“When me and Granpa watched James Bond films, he told me not to be scared because people didn’t have guns like that in Scotland. That must’ve been why the robbers used hammers.”
Orphaned Mary lives with her granpa, but after he is mixed up in a robbery at the bookies where he works, they flee to the Isle of Skye. Gradually, Mary realises that her granpa is involved. And the robbers are coming after him–and their money.
Mary’s quirky outlook on life, loss, and her love of all things Elvis, will capture your heart. Full of witty Scots banter, Mary’s the Name will have you reaching for the hankies, first with laughter, then with tears.
Heart-warming and heart-breaking, this darkly comic debut is from a fresh voice set to become Scotland’s answer to Roddy Doyle.
My review: 5/5
Although a crime is the foundation that #marysthename is built upon, it isn’t really #crimefiction in a traditional sense and it is a slight deviation from my normal choice of genre. However there is something completely and utterly captivating about this book that just draws you in and churns you up inside out!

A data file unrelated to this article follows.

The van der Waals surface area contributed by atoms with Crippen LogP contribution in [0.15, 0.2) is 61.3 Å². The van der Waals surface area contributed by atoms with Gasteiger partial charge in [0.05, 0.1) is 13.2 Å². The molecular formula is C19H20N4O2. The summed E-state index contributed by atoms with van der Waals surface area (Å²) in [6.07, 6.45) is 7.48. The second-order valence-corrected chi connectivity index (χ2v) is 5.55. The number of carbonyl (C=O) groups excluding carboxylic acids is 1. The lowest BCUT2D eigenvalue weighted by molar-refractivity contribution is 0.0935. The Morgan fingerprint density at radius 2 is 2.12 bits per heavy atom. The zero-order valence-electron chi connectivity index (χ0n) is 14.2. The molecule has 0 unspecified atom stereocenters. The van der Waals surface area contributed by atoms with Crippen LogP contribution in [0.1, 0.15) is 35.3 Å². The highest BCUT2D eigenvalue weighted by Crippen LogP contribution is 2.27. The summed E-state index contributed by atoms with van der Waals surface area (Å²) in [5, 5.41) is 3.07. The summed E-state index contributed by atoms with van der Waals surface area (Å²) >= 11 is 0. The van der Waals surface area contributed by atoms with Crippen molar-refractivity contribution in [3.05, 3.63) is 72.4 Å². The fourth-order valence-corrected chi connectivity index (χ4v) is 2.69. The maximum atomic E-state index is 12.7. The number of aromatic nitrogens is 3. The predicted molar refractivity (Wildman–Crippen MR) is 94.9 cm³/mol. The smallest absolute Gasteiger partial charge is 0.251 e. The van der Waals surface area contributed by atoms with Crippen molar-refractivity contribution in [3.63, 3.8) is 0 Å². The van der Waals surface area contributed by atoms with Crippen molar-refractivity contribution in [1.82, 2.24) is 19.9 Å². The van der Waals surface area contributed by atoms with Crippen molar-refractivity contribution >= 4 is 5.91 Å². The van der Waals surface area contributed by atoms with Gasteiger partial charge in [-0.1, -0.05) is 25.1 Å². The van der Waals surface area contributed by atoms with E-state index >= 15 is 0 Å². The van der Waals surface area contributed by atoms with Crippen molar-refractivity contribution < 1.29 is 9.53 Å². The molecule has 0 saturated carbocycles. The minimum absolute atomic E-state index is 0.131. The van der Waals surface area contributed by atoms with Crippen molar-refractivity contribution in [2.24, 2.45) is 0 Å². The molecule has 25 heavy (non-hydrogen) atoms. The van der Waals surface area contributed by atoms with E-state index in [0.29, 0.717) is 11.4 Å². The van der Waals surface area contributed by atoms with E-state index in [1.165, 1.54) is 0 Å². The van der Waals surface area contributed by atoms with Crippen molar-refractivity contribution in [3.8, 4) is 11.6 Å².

Eight year old Mary and her granpa are caught up in a robbery in the bookies where he works. Not long after Mary’s granpa tells her they are going on a summer long holiday to the Isle of Skye. She is excited by the adventure and not that sad to leave her Stirling home for the summer as she feels quite isolated and friendless there. However Mary soon begins to realise that her granpa wasn’t being entirely truthful with her at all.
This isn’t a “wham bam thank you mam” paced read but rather a gentle yet fiercely emotionally read. The narrator is 8-year-old Mary and I immediately connected with her, whenever I picked up the book to read I was transported into the inside of Mary’s head. Despite her young years she is a wise wee girl and her dialogue is intelligent beyond her years. There is a charm, an innocence, vulnerability as well as a matureness about Mary that makes her a strong and well-developed character. I think that shows a tremendous skill from the author to form such a well-rounded character from one so young. Mary will have you going from howling with laughter to howling with tears as you read this book.
Initially I completely got granpa and the reasons for his actions – his wee Mary is his whole world and this shines through throughout the book but when they moved to Skye I saw a different side of him that I wasn’t so keen on. Despite everything Mary continued to be his protector yet he continued to tell her lies but by the end I got his reasons all over again but was left weeping throughout this story.